"The key to this is that whenever a save point dies, a new one is born at a new location in that zone. So losing your save point isn't the end of the world, it just means the player needs to keep their wits about them and continuously evaluate the landscape."
"the darkness is so thick it is almost a substance."
It's this propensity for getting lost and the dangers it holds that has increased the importance of ensuring Ashen's world makes geographical sense. The plan is for you to be able to study the environment and accurately calculate where a river should be—a valuable skill that could save your life. Accommodating for this means mountains, forests, and fjords have to sequence and flow into each other with a natural world logic. The effort behind this that Derek describes has an encyclopaedic degree of depth that, as he puts it, goes "right down to the bones of the earth."
"When we put moss on a rock, it's because ash has been blown into that spot and the moss is feeding off it. The rock itself might be in that place because there is a subterranean shelf of rock running through that area. So everything has a story, even down to the simplest rock."
Changes in altitude, water supply, giant landmarks, and subtle differences in lighting are all taken into consideration when composing each unique area. That's before the ruins of ancient civilizations—which are built one on top of the other—are even taken into consideration. So far only the highlands have been created, but Thomas Scholes's concept art for Ashen shows off subterranean valleys with sheer drops, submerged temples of worship, and stone forts with lumpy patterns bored into them. If only traced as sediment, there's clearly a rich history to discover and piece together at all layers of Ashen's world.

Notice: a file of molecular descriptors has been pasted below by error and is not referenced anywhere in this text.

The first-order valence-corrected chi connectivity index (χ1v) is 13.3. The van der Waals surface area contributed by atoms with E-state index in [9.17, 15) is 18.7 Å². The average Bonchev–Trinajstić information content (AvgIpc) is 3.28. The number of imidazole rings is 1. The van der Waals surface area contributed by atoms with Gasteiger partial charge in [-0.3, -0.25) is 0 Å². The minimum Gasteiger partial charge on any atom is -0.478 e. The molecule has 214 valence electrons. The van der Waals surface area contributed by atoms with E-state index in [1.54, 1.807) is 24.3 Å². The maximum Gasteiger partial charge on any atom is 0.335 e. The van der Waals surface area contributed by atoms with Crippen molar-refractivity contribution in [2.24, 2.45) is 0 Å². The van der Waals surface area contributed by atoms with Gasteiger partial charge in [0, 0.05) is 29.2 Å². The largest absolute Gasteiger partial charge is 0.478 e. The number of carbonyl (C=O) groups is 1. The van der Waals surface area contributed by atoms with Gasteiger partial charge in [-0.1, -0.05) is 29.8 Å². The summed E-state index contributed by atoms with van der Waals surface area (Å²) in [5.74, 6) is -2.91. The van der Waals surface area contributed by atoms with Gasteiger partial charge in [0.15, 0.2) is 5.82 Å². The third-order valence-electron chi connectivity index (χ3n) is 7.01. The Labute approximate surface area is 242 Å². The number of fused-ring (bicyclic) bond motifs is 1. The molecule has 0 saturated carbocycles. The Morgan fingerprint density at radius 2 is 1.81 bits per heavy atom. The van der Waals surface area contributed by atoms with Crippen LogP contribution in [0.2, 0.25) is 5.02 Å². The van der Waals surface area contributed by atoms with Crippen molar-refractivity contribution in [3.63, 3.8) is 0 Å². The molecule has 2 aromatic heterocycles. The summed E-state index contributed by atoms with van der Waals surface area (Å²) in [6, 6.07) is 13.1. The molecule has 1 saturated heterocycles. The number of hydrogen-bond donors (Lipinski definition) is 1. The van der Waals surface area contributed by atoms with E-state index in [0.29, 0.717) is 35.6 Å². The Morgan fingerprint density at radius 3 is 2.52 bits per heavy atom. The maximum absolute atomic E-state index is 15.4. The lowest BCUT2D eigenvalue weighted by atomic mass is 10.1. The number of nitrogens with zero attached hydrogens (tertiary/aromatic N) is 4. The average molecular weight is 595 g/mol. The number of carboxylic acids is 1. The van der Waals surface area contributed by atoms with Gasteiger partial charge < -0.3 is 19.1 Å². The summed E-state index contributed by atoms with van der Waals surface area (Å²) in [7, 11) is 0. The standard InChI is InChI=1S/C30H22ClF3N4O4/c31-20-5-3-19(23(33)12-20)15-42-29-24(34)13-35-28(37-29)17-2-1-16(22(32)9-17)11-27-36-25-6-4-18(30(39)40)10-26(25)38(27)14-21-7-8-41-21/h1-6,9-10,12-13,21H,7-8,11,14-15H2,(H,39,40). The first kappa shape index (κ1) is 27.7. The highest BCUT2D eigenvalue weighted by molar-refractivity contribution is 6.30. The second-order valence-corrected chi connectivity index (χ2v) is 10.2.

With all this attention to detail it's not too surprising that Derek describes the environment as the star of the show in Ashen. That may give the impression that the readable contours of the game's world are immortal, or to put it another way, that they are the only element of the game consistent enough to rely on. That may be true at the start, but over time it will increasingly not be the case, for this world is at the constant peril of the ghastly Gnaw.
"The Gnaw is an area primarily on the outer reaches of the world, where the darkness is so thick it is almost a substance. While the world before the first dawn was dark, The Gnaw has always been a place of suffocating shadow. It has a caustic nature to it, eating away at the land. Those that have survived have managed to stay ahead of it until now, but it continues to encroach on the final pool of light in a sea of darkness."